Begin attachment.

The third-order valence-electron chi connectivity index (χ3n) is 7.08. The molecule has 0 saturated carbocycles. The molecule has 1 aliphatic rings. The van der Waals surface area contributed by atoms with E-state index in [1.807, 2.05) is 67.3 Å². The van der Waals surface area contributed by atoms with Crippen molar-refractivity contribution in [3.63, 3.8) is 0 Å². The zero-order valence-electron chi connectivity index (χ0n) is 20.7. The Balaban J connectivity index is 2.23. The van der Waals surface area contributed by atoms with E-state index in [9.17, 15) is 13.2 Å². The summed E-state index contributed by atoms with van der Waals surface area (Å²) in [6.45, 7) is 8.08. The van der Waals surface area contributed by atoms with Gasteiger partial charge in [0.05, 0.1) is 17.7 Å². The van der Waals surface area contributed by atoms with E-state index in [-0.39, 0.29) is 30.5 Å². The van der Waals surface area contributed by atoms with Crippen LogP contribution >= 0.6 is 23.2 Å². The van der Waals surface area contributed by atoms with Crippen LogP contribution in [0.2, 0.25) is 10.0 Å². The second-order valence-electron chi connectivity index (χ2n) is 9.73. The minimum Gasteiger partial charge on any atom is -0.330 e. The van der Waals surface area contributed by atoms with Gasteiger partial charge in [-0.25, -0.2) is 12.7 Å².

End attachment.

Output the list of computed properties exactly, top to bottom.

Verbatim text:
The third-order valence-electron chi connectivity index (χ3n) is 7.08. The molecule has 0 saturated carbocycles. The molecule has 1 aliphatic rings. The van der Waals surface area contributed by atoms with E-state index in [1.807, 2.05) is 67.3 Å². The van der Waals surface area contributed by atoms with Crippen molar-refractivity contribution in [3.63, 3.8) is 0 Å². The zero-order valence-electron chi connectivity index (χ0n) is 20.7. The Balaban J connectivity index is 2.23. The van der Waals surface area contributed by atoms with E-state index in [9.17, 15) is 13.2 Å². The summed E-state index contributed by atoms with van der Waals surface area (Å²) in [6.45, 7) is 8.08. The van der Waals surface area contributed by atoms with Gasteiger partial charge in [0.05, 0.1) is 17.7 Å². The van der Waals surface area contributed by atoms with E-state index in [-0.39, 0.29) is 30.5 Å². The van der Waals surface area contributed by atoms with Crippen LogP contribution >= 0.6 is 23.2 Å². The van der Waals surface area contributed by atoms with Crippen LogP contribution in [0.2, 0.25) is 10.0 Å². The second-order valence-electron chi connectivity index (χ2n) is 9.73. The minimum Gasteiger partial charge on any atom is -0.330 e. The van der Waals surface area contributed by atoms with Gasteiger partial charge in [-0.25, -0.2) is 12.7 Å².